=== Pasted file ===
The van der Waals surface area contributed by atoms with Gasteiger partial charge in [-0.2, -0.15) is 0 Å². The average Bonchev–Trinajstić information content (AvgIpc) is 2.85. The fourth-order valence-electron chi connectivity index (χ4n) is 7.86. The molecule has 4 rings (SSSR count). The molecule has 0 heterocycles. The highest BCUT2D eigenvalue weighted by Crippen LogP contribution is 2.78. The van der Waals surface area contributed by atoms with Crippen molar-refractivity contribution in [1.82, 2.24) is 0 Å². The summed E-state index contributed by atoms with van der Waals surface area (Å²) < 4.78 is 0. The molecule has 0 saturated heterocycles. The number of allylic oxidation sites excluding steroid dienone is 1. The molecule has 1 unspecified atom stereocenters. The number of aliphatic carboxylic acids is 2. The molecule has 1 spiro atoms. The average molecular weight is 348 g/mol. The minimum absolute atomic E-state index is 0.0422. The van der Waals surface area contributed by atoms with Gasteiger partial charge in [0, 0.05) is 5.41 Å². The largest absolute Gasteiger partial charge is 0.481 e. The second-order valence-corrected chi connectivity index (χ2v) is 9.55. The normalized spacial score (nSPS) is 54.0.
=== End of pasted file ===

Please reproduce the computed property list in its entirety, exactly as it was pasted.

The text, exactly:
The van der Waals surface area contributed by atoms with Gasteiger partial charge in [-0.2, -0.15) is 0 Å². The average Bonchev–Trinajstić information content (AvgIpc) is 2.85. The fourth-order valence-electron chi connectivity index (χ4n) is 7.86. The molecule has 4 rings (SSSR count). The molecule has 0 heterocycles. The highest BCUT2D eigenvalue weighted by Crippen LogP contribution is 2.78. The van der Waals surface area contributed by atoms with Crippen molar-refractivity contribution in [1.82, 2.24) is 0 Å². The summed E-state index contributed by atoms with van der Waals surface area (Å²) < 4.78 is 0. The molecule has 0 saturated heterocycles. The number of allylic oxidation sites excluding steroid dienone is 1. The molecule has 1 unspecified atom stereocenters. The number of aliphatic carboxylic acids is 2. The molecule has 1 spiro atoms. The average molecular weight is 348 g/mol. The minimum absolute atomic E-state index is 0.0422. The van der Waals surface area contributed by atoms with Gasteiger partial charge in [0, 0.05) is 5.41 Å². The largest absolute Gasteiger partial charge is 0.481 e. The second-order valence-corrected chi connectivity index (χ2v) is 9.55. The normalized spacial score (nSPS) is 54.0.